It's Easy Being Green

Contrary to popular belief, it can be easy being green. Sorry Kermit, but you had the wrong idea:


Besides the literal interpretation of the word, "green" there is also a cultural interpretation. Now it has also been replaced with words like, "environmental," and "sustainable."

When I was in high school I was very passionate about the green revolution. There was an Ecology Club at my school, but at the time most of the students had graduated and only one remained. A friend of mine and my AP biology teacher, who was the club adviser, convinced me to join up. Slowly the club began to gain popularity again and my love for living green became an obsession.

Colorado State University, where I attend school currently, is committed to being the "Green University." They contribute to numerous programs and courses to promote sustainabilty on campus and in life. One of these programs the university offers, and in which I participated in, is to offset some of the energy you pay for in the dorms with wind energy, for a bit higher cost, one of very few universities, which do this (okay that's the end of my spiel about CSU).

My parents have also had a huge influence over my passion for sustainable living. They both possess the same passion and have simply passed it on to me, through the way they view the world and live their lives. I have learned that, in the same way we respect our home, and the people who live within those walls, we must respect the Earth as not only our home but a source of infinite beauty and we must respect all who share this planet with us, no matter their similarities or their differences to oneself.

When I first started studying at CSU, I was an environmental engineering student. After about a year and a half in this program, I realized it wasn't what I wanted to do. While I understand the importance of environmental engineers, they are civil engineers who are more focused on water quality and pollution control, I knew I would rather spend my life preserving, conserving, protecting and enjoying the great outdoors, rather than finding ways to mitigate the damage humans do to the world.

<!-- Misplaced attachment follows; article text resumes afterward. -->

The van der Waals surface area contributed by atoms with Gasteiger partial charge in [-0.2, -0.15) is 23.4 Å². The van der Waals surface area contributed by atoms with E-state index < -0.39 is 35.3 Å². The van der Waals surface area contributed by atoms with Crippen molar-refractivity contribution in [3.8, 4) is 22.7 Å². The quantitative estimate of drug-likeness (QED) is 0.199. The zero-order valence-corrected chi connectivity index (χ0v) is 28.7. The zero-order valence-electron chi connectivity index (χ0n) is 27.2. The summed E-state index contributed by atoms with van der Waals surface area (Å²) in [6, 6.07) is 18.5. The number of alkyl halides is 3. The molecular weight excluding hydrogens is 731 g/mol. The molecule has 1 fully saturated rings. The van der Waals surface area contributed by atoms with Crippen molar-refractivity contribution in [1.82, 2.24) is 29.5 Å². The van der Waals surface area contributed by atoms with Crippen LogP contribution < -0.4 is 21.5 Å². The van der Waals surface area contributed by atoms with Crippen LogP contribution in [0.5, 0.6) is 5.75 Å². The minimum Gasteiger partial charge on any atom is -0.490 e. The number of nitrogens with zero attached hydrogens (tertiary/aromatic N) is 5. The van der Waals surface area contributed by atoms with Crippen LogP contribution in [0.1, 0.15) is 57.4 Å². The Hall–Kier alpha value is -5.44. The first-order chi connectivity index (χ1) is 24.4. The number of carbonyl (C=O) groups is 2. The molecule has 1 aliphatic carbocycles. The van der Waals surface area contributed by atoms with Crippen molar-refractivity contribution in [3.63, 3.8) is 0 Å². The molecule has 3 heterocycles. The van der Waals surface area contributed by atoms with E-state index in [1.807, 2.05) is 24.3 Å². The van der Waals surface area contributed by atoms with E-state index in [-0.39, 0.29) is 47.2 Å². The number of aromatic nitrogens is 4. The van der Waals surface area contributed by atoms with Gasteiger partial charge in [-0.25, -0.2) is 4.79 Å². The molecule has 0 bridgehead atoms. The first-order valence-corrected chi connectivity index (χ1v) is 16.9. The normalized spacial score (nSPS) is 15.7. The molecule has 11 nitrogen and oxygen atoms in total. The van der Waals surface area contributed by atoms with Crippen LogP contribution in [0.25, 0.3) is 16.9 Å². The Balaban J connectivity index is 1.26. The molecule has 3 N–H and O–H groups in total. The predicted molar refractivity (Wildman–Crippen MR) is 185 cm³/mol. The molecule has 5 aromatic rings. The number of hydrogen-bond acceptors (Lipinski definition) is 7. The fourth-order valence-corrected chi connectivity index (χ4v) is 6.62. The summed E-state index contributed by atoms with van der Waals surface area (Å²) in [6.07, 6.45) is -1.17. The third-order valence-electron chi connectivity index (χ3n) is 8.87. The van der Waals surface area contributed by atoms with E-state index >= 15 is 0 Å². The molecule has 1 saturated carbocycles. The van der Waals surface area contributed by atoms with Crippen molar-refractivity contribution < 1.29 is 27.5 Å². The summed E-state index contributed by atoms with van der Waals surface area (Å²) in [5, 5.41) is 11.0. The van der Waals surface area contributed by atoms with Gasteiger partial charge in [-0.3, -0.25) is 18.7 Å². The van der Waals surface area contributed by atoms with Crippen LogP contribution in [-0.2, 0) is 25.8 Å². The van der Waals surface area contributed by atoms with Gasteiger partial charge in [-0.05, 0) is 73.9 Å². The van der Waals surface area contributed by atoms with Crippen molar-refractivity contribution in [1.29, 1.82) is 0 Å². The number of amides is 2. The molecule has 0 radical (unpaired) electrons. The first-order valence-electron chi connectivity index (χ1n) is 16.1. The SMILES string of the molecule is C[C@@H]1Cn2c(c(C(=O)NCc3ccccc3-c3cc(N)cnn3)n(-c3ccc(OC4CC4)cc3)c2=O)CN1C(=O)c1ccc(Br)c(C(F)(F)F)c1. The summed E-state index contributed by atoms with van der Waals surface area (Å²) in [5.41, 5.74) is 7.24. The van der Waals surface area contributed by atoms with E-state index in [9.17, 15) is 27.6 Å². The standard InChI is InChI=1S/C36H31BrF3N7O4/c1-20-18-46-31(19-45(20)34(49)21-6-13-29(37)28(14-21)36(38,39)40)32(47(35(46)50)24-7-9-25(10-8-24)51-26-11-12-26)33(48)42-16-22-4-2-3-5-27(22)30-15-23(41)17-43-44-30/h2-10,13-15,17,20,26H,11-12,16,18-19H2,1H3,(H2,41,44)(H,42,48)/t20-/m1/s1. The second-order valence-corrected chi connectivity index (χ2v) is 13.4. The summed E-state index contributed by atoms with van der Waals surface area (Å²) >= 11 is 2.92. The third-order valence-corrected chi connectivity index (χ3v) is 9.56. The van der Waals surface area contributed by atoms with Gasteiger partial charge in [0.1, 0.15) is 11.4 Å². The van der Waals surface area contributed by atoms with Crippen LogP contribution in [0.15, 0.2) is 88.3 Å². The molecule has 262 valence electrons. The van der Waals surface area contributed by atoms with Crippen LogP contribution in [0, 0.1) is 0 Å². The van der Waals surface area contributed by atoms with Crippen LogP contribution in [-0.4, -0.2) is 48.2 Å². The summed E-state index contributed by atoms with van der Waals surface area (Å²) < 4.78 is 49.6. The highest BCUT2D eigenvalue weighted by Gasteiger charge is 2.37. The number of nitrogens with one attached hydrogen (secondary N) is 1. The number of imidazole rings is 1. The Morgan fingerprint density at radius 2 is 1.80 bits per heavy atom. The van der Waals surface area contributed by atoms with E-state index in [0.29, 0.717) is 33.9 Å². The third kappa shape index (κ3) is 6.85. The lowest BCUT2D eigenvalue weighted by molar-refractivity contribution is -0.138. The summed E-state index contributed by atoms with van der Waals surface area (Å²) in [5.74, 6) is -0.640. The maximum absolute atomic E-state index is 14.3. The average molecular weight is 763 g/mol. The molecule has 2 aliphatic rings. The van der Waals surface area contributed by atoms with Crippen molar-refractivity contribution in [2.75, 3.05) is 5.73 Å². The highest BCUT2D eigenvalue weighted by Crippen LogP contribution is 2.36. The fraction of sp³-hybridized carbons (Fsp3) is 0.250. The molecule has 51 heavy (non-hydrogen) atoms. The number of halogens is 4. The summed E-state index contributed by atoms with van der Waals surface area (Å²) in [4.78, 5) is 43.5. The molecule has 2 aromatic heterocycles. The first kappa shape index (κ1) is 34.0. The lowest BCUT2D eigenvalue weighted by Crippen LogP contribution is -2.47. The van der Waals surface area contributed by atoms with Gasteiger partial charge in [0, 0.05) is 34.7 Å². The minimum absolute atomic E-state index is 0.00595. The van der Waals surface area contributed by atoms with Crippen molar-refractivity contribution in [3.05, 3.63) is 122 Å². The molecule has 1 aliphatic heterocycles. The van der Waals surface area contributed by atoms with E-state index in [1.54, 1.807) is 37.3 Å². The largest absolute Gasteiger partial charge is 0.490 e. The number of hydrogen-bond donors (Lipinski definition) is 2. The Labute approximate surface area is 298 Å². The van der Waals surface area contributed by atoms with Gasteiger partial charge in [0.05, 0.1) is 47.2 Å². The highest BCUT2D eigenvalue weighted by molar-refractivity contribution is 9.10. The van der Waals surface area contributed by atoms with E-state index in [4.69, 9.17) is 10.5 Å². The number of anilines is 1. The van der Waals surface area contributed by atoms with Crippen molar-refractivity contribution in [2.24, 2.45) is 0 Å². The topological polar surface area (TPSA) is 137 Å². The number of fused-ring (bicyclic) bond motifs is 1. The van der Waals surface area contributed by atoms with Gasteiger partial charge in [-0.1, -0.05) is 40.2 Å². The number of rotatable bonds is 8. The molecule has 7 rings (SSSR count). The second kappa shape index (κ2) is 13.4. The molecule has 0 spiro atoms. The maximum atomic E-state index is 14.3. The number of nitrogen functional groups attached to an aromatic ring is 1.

In the time I've spent in the Warner College of Natural Resources Aldo Leopold has become somewhat of an icon to me. In my imagination he is a serene man with a vision of a world where the actions of humans merge seamlessly with the natural environment in which we live.

My next "green" guru: Michael Pollan, is more focused on the food aspect of sustainable living. Really when it comes right down to it, food is the basis of living, without it, and water, we cannot survive. Therefore sustainable agriculture should be our top priority. Michale Pollan, well not him personally but his books, taught me the importance of knowing where our food comes from. We have become a nation of sleepwalkers, following blindly without thinking much about... well anything. This applies to both what we are eating and how we live our lives.

Basically, all of this speaks to me personally. I believe in creating a better world, but also in being better people.

My Green Resources